The Irishmen were in most probability the first distillers in the British Isles. For a brief period in the 19th century, Irish whiskey reigned supreme over its Scottish rival.
Americans love their whiskey and produce the drink all across the country. From Washington to Virginia, from sweet Tennessee whiskies to spicy rye and unaged corn, Americans use a range of of grains in whiskey production.
India is a huge whisky-drinking nation – in fact, the country leads the way when it comes to bare consumption figures – however, nearly all the domestic ‘whisky’ produced in India is dominated by molasses-derived spirits.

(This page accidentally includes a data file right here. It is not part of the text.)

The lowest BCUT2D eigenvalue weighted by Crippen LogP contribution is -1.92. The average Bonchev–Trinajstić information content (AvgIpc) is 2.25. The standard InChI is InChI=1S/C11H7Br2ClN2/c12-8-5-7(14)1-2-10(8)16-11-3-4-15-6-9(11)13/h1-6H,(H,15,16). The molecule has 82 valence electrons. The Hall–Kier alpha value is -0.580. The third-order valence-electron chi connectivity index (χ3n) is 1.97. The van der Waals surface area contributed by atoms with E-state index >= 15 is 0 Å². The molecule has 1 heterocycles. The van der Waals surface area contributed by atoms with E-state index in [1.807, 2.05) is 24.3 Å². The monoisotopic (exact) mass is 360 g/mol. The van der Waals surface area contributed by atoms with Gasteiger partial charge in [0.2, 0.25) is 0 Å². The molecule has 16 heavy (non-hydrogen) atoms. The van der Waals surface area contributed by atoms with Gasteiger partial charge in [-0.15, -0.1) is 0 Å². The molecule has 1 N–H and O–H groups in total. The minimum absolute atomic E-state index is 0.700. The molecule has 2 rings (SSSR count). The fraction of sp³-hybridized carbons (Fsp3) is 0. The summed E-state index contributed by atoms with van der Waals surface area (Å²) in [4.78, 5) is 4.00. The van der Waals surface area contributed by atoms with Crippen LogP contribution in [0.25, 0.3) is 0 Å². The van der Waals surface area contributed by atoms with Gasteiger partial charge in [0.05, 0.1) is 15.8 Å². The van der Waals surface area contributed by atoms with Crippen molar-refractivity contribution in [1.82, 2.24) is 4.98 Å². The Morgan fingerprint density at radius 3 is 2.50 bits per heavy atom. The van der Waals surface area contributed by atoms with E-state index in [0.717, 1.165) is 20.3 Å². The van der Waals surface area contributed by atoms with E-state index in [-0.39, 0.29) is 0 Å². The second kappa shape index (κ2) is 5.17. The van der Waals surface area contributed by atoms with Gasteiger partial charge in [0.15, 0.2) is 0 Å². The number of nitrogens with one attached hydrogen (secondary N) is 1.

Unlike the complex rules for making bourbon or Scotch, there is just one law for Canadian whisky distillers to follow: Their whisky must be fermented, distilled and aged in Canada.
Like everything else, where it comes to whiskey, no one can beat the Japanese at refining the drink to its minutest details. Japanese whisky is modeled like the Scotch tradition - double distilling malted and/or peated barley - before it's aged in barrels.